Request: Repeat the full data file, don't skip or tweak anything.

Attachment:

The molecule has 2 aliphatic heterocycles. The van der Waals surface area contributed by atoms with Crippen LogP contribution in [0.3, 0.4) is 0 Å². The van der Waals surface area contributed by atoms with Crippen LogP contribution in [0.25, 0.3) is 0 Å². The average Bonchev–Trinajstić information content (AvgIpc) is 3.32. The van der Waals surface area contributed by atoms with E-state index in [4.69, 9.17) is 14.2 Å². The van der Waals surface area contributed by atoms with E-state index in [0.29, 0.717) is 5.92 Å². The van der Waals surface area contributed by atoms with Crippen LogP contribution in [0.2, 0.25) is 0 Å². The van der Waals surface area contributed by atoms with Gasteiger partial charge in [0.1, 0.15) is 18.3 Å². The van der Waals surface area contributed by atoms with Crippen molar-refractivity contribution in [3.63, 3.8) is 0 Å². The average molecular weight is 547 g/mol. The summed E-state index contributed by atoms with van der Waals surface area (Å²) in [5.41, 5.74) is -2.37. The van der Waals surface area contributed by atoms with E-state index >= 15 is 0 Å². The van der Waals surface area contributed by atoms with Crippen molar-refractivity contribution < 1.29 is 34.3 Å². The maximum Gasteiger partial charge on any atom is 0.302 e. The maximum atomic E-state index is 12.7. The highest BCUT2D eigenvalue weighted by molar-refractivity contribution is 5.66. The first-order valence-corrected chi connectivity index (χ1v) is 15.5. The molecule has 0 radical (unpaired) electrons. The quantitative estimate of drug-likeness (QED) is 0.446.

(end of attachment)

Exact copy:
The molecule has 2 aliphatic heterocycles. The van der Waals surface area contributed by atoms with Crippen LogP contribution in [0.3, 0.4) is 0 Å². The van der Waals surface area contributed by atoms with Crippen LogP contribution in [0.25, 0.3) is 0 Å². The average Bonchev–Trinajstić information content (AvgIpc) is 3.32. The van der Waals surface area contributed by atoms with E-state index in [4.69, 9.17) is 14.2 Å². The van der Waals surface area contributed by atoms with E-state index in [0.29, 0.717) is 5.92 Å². The van der Waals surface area contributed by atoms with Crippen LogP contribution in [0.2, 0.25) is 0 Å². The van der Waals surface area contributed by atoms with Gasteiger partial charge in [0.1, 0.15) is 18.3 Å². The van der Waals surface area contributed by atoms with Crippen molar-refractivity contribution in [3.63, 3.8) is 0 Å². The average molecular weight is 547 g/mol. The summed E-state index contributed by atoms with van der Waals surface area (Å²) in [5.41, 5.74) is -2.37. The van der Waals surface area contributed by atoms with E-state index >= 15 is 0 Å². The van der Waals surface area contributed by atoms with Crippen molar-refractivity contribution < 1.29 is 34.3 Å². The maximum Gasteiger partial charge on any atom is 0.302 e. The maximum atomic E-state index is 12.7. The highest BCUT2D eigenvalue weighted by molar-refractivity contribution is 5.66. The first-order valence-corrected chi connectivity index (χ1v) is 15.5. The molecule has 0 radical (unpaired) electrons. The quantitative estimate of drug-likeness (QED) is 0.446.